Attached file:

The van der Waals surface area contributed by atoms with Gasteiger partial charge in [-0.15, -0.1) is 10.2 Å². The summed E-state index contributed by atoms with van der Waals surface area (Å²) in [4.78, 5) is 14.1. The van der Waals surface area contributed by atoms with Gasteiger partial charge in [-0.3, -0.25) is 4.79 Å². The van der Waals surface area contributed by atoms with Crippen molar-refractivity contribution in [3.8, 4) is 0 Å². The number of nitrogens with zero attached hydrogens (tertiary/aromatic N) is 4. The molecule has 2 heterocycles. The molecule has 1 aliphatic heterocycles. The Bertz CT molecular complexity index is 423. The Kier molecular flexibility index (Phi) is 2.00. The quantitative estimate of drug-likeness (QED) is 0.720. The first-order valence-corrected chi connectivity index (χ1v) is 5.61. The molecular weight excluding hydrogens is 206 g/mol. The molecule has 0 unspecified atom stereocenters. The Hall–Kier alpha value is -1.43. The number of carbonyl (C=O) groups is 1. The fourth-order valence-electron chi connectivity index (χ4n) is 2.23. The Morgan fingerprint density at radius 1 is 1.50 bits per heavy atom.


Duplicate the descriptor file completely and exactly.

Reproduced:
The van der Waals surface area contributed by atoms with Gasteiger partial charge in [-0.15, -0.1) is 10.2 Å². The summed E-state index contributed by atoms with van der Waals surface area (Å²) in [4.78, 5) is 14.1. The van der Waals surface area contributed by atoms with Gasteiger partial charge in [-0.3, -0.25) is 4.79 Å². The van der Waals surface area contributed by atoms with Crippen molar-refractivity contribution in [3.8, 4) is 0 Å². The number of nitrogens with zero attached hydrogens (tertiary/aromatic N) is 4. The molecule has 2 heterocycles. The molecule has 1 aliphatic heterocycles. The Bertz CT molecular complexity index is 423. The Kier molecular flexibility index (Phi) is 2.00. The quantitative estimate of drug-likeness (QED) is 0.720. The first-order valence-corrected chi connectivity index (χ1v) is 5.61. The molecular weight excluding hydrogens is 206 g/mol. The molecule has 0 unspecified atom stereocenters. The Hall–Kier alpha value is -1.43. The number of carbonyl (C=O) groups is 1. The fourth-order valence-electron chi connectivity index (χ4n) is 2.23. The Morgan fingerprint density at radius 1 is 1.50 bits per heavy atom.